Left Jo’burg on an ATR 72 twin prop. It was 17 seat rows long… and quite plush. On the lookout again just before take off for wildlife and saw some ibis and a very large dark heron. Took off at 1313hrs…. a little late.. found out that a couple that had flown in via Namibia had been informed their luggage had got lost in transit! Poor them… it made me think what I would do and how I’d panic if that happened to me on this trip. Had a great flight and seeing interesting stuff out of the window, but to be honest I am feeling very tired now. About an hour into the flight the clouds started building up and I wondered if it was going to continue to Maun. Had a tasty snack lunch of peppery beef and rice salad but I was really too tired to eat and enjoy it. In the landscape below I can see frequent groups of communities and lots of very straight line roads. Almost ramrod straight off into the distance in a no nonsense kind of way. There were also numerous smaller roads that had more sympathy with the lie of the land, I wonder if the really straight roads are in fact fence lines as quite often the vegetation to either side is different – one darker than the other. There are a number of huge fence line stretches in Botswana that are there for veterinary purposes to separate livestock from wildlife limiting the spread of diseases. They are somewhat controversial as many occurances of wildlife deaths have occurred along them where animals fleeing fire get caught up against them and cannot escape the flames or they die from hunger/thirst in drought situations where they can't get to follow ancient routes to life-saving food and water sources. I can also see riverine tree-lines snake in dark forms among the paler vegetation. Fascinating stuff, but my eyes really can't stay open anymore.
Woke at just gone 1430hrs after drifting off to sleep for a short while. I think the flight attendant may have reclined my seat whilst I was snoozing, ‘cos I sure don’t remember doing that. The landscape is now quite different in the noticeable absence of human settlement; just miles and miles of bush with the odd road running through it. Saw a few airstrips cut into the trees and shrubs, standing out a mile with their stark bare earth. There’s not a cloud in the sky and the flight is beautifully smooth.
Just before we descend to Maun the pilot warns that it will get “a bit bumpy” due to hot air turbulence… well it was slightly bumpy but certainly nothing to get excited about. Touchdown was at 1505 and I was into the small building for the airport in just a few mins. A quick fill in of a form, passport stamped and out! There by the door was the driver from Audi Camp to meet me with a big smile. Got outside and hell! Is it hot! Fantabulous!
There was a short drive to the camp, with me in silence as I peered out of the window trying to take it all in, still feeling incredibly tired. Housing can be pretty basic here it seems and everywhere in between there are termite mounds standing like little pyramids in the long grass. The soil colour is very pale here compared to the tawny and at times orange red soil that we had just flown over coming up from Jo’burg.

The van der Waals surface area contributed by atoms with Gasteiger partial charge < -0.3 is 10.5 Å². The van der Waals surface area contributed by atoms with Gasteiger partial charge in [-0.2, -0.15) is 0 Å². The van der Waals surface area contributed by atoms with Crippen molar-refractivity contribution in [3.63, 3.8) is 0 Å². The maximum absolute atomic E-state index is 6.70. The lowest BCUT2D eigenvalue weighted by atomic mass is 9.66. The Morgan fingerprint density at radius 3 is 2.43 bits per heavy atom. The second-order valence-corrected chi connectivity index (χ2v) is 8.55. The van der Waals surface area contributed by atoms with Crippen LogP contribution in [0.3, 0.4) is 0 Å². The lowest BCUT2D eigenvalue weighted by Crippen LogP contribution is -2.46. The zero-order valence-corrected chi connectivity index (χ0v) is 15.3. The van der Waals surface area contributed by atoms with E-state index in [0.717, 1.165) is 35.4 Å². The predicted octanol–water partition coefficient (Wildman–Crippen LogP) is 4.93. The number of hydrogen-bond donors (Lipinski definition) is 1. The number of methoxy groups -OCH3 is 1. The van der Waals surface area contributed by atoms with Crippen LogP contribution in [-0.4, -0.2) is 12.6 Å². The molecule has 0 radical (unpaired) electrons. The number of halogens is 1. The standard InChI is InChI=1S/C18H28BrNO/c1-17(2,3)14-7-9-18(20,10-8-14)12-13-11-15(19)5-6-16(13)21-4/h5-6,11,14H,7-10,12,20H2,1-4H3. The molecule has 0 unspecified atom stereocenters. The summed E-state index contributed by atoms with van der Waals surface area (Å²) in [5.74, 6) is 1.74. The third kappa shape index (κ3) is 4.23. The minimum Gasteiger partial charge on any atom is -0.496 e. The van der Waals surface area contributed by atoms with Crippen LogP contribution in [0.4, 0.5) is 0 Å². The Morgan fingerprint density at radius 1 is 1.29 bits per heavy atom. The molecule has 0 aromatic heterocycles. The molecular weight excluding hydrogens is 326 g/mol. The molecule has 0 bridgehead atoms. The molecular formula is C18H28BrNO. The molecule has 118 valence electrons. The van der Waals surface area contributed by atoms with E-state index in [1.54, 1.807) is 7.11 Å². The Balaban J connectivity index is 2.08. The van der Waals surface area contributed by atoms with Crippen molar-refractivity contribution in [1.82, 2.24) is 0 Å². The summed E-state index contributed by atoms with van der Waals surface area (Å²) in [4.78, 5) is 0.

At Camp I was quickly signed in and shown to my tent. The temptation to go to sleep now is enormous, but I must stay awake until this evening... then maybe have an early night. I did have a little 5 min feet up before texting my parents to say I had arrived safely and then going for a short walkabout to get my bearings on the camp. I am loving this place so much already.. tree squirrels about the size of chipmunks with very long tails.. very cute… lots of intriguing bugs… just a visit to the loo is a feast for the eyes on the invertebrate front.. beetles, dragonflies, butterflies, moths, and other critters I haven’t a clue what they are. Down by the pool I saw a wall lizard and in the trees there are doves and long tailed starlings. Also saw a southern yellow billed hornbill near my tent and have heard a fish eagle a little ways off.
The temp is cooling a bit so I think I will have a very welcome shower before going for the evening meal.
Seems I’m going to have to get used to sharing my showers and loo visits with not just invertebrates. Whilst enjoying a cooling and very refreshing shower I had grey lourie birds flying back and forth overhead of my open top shower cubicle.
Had a fillet steak with veg and a lemonade for my evening meal in the open air restaurant. A high thatched roof covers the open kitchen and seating area. The meal cost just 98 pula. There’s about 11 pula to the £ or just under. So that meal was under £9… not at all bad. Didn’t hang around this eve as I really do feel like I need a good night’s sleep and I’m bound to wake up early.
After my evening meal, when it was dark, with a last trip to the loo block I found there was a good sized toad/frog checking out the loo cubicles on the hunt for a prey. There’s quite a choice of feast for it as the bugs were even more prevalent after dark. Good job I don't mind them.
It is now just gone 2000hrs and I’m to bed, at last.
When I first arrived here at my tent, unpacked and had got my temp gauge out it shot up to 89.9F. The forecast is for rain tonight tomorrow and all through to Friday… I wonder?